REDMOND, Washington Microsoft Corp unveiled the "Xbox One" on Tuesday, its first new gaming console in eight years, and its strongest push so far to dominate consumers' living rooms with an array of exclusive media content.
The Xbox One took four years to develop and will be the launchpad for a "Halo" live-action video series produced by Steven Spielberg.
It will be sold worldwide "later this year," games unit chief Don Mattrick told reporters at an event at the software company's campus near Seattle, without providing details on timing or pricing.
The device will also be the first platform to release the next installment in Activision Blizzard Inc's blockbuster shooter franchise, "Call of Duty".
Microsoft hopes its third-generation Xbox console will attract video game fans who are increasingly sampling games on mobile devices, while also becoming a hub for living room entertainment.
The new device interacts with a television, responds to voice and gesture commands, includes group video calling on Skype, 15 exclusive game titles and original programming content.
The Xbox One will chiefly compete with Nintendo Co's new Wii U and Sony Corp's forthcoming PlayStation 4 for a bigger slice of the $65 billion-a-year computer game market.
Microsoft did not refer to the new gadget as a "console" but rather an entertainment system, signaling its renewed focus on making the Xbox a sort of window for media and entertainment content, said Forrester Research's James McQuivey.
The software giant is "trying to break out of the category" and risks having to battle not just Sony and Nintendo but Apple Inc, Google Inc and others to control consumer entertainment in the age of Smart TVs, tablets and smartphones, he said.
Acclaimed movie maker Steven Spielberg will be executive-producing a television series based on Microsoft's blockbuster sci-fi game "Halo" -- one of the game industry's largest franchises by revenue -- for the Xbox One.
The new console will also offer exclusive National Football League content and eight new game franchises, executives said.
Yusuf Mehdi, SVP of Microsoft's Interactive Entertainment Business declined to put a figure on the company's investment in exclusive game and video content, but called it a "very serious commitment," in an interview with Reuters.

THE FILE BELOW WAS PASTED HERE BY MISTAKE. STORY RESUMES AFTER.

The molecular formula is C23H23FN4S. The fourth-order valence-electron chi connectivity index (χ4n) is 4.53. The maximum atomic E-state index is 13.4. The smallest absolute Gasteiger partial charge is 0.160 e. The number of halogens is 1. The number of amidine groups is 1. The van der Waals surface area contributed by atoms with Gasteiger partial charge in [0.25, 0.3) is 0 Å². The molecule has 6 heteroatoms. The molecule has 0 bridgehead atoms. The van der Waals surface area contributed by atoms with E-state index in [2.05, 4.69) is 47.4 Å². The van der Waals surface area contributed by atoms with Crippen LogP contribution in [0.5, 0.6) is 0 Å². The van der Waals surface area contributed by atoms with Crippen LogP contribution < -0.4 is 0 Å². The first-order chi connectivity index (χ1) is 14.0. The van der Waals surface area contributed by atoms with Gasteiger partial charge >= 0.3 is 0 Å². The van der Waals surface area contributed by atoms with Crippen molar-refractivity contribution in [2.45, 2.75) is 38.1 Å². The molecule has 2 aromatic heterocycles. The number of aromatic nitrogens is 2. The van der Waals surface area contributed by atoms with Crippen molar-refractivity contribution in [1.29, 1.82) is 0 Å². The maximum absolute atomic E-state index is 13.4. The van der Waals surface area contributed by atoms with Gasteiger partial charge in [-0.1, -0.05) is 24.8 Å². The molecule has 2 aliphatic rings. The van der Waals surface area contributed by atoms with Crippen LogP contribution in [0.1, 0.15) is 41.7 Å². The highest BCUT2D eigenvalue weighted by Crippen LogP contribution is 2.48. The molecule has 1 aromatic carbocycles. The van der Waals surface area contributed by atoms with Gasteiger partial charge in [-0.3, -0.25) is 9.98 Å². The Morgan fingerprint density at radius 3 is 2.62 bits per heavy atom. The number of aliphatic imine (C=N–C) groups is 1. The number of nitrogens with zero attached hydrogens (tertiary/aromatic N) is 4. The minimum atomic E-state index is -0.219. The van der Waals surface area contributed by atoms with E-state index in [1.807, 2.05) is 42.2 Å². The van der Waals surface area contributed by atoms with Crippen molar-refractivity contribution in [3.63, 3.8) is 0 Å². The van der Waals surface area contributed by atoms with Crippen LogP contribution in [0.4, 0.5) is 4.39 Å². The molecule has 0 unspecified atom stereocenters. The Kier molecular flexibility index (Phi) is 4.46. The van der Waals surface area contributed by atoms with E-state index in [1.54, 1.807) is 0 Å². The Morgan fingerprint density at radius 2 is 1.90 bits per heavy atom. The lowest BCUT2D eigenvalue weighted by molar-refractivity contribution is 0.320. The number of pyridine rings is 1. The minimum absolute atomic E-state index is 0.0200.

CONSOLE TO MOBILE
Console gaming still accounts for the largest share, of about 42 percent, of the $65 billion world gaming market, according to Microsoft. But playing games on smartphones and tablets is gaining ground.
Videogame publishers have moved towards integrating their games across consoles, PCs and mobile devices to keep gamers engaged. Microsoft said it will have an updated SmartGlass app that connects the Xbox One to tablets and smartphones.
"This is what we needed, a machine that could connect all the possibilities the devices that exist can bring," Yves Guillemot, CEO of games publisher Ubisoft, told Reuters.
The device will have 8 gigabytes of memory and comes with a new-generation Kinect sensor that communicates a user's voice and gesture commands to the console.
The original Kinect was launched in 2010 and sold separately. Bundling the Kinect -- which costs $100 in the current version -- may inflate the Xbox One's overall price tag.
Mehdi said Microsoft is still "evaluating" sale price.
"As a gamer, I wanted to see the additional features to make the gaming experience better," said Dennis "Thresh" Fong, a former professional video gamer and now CEO of gamer network Raptr.
Sony had touted the new PlayStation 4's live streaming of games and social features like a "share" button on its controller when it announced its new console, Fong said.
Despite its strong brand and 'cool' factor, the Xbox itself is not a key financial factor for the world's largest software maker. Its Entertainment & Devices unit is set to break $10 billion in sales for the first time this year, but that's half the sales of its Windows unit, and a lot less profitable, averaging less than 15 percent margin compared to 60 percent or higher for Windows or Office.
The company has more than 46 million users of its online gaming and digital entertainment service Xbox Live. That is still a fraction of the people who pay for its software.
Microsoft's stock closed down 0.7 percent at $34.85.
"Xbox is not going to move the revenue needle but it might change the business model for the better as Microsoft tries to learn how to have the kind of relationship Xbox does" with consumers, McQuivey said.
(Editing by Gerald E. McCormick, Dan Grebler, Nick Zieminski and Andrew Hay)